Kayala Kenley shares her pre-competition preparations

In 2020, professional surfer Kayala Kennelly wins an award she didn’t get: Wipeout of the Year. (Not that you can’t recognize the hint of pride in his voice because he said, “It was usually a men’s award – only men got it before.”)

Kennelly, 43, who has been called the “best female surfer in the world”, has long been known for her fearless approach to the waves that very few (if any) other women would try to catch. The wipeout award came from a ride at the Joss Big Wave Championships in Maui when, as he was trying to drop, a gust of wind blew over his board. “The board hit my shin, then it flipped over and hit my ribs, then flipped over again and hit my chin, then I got the cartwheel off the 50-foot wave,” he recalls. The leash attached to the board with a surfer’s ankle pulled his foot out of his socket on the way down and began to tear the labrum of his buttocks.

Over the next year, each time Kennelly’s foot was wiped off, his labor was torn a little more. But before the surgery, she wanted to win the Red Bull Magnitude, All-Female Big Wave competition in March 2021. So he made his own chest shoe with which he could attach the leash to distribute energy across his torso instead of his feet. It worked. She took the title home, then got an MRI and scheduled the surgery.

Now, after not being able to surf for eight months, Kenley is not only back in the water, he is on tour for the Challenger Series of the World Surf League, which starts on the Gold Coast of Australia on May 7.

This is his first tour since 2006, when he gained experience after coming out due to homophobia. “Most of my professional surfing career on the trip was in the closet, just scared that I was going to live this double life,” he says. In a sport notorious for the hypersexualization of female athletes, her negative reaction to true sex was so intense (including being dropped by most of her sponsors) that she decided it was not worth the trauma.

Sixteen years later, things – thanks – have become more acceptable. Now, she is returning to a community that has changed her attitude towards women because of her own activism ে no small part. Along with a handful of other female Big Wave surfers, Kenley has long fought for equal opportunities for women, including changes to equal pay and permitting systems that previously excluded women from surfing certain beaches. (Charlize Theron’s production company is currently working on a feature film for Netflix with their story.)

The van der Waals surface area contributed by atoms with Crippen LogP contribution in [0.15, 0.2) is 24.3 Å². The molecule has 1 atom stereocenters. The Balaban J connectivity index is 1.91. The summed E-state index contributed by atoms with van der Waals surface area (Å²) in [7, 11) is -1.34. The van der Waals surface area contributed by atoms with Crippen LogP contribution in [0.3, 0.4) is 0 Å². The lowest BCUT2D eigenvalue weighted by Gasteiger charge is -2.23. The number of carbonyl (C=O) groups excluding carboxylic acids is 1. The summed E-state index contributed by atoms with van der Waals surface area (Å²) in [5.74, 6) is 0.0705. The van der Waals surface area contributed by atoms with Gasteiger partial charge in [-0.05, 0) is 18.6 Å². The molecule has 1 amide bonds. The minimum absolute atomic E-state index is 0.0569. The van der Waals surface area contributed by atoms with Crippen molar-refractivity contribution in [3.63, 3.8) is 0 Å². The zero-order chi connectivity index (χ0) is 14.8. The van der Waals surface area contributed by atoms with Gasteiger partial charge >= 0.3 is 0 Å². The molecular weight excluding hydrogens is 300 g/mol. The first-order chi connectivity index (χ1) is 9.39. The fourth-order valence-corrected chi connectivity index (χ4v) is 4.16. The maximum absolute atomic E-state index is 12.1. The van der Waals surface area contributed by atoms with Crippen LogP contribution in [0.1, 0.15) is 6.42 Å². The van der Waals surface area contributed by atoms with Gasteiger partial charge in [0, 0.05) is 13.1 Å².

“I did it all for equality, and it really didn’t work out [it]”So take the temperature of where the tour is and see those positive changes,” he says, adding, “It’s only half fun,” “I’m going to do an audit.” “

How does he prepare for his best competition?

After many years in the water, Kenley has a deep realization that his body-and-mind are ready to compete.

1. He perseveres hip stabilization exercises

After her surgery, Kennelly now works with a trainer twice a week to strengthen her buttocks. They specifically focus on stabilization exercises, squats on props such as discs, bosu balls, or squishy foam pads “to stimulate a variety of small stable muscles.”

Learn how to squat with the right form, then try to get to a rough surface like Kennelly:

2. He uses music to get the zone

A DJ next door (he had several residences where he lives in Honolulu), Kennelly uses music to get his head in the right place before the competition. “I kind of keep quiet and move away from people, just listen to music and watch the waves, see where they break,” he says. Although he has “one million playlists”, house music can go to him.

3. He throws tampons for more water-friendly options

Her menstrual period is never ideal on competition days, but it is no longer a problem. “[When you’re] Wearing tampons, every time you go into the water, you get waterlogged and so uncomfortable, “says Kennelly.” Now, he’s sponsored by Flex, which sells discs and cups that he doesn’t fill with water while he’s surfing. He says they’re so comfortable when he He doesn’t even notice when he is inside.

4. He opens his body with the target stretched

Before jumping on his board, Kennelly concentrates on stretching. “My periformis gets really stiff,” he says, talking about the butt muscle behind your hip joint. She also notices the flexors of her buttocks (in front of her buttocks), and loosens her shoulders to paddle.

Open your own periformis, hip flexors and other muscles with this targeted yoga flow:

5. He keeps his aim in perspective.

Despite his full biography of badass wins and awards, Kenley is very clear that as a 43-year-old competing against 20-something, he has maintained his expectations for the tour. “There is always the fear of failure and fooling yourself,” he admits. “I mean, these young women are very hungry. Each new generation replaces the previous one. Surfing is getting better and better. I don’t put too much pressure on myself. I’m just having a great experience, a good show.” And I’m trying to focus on having fun. “

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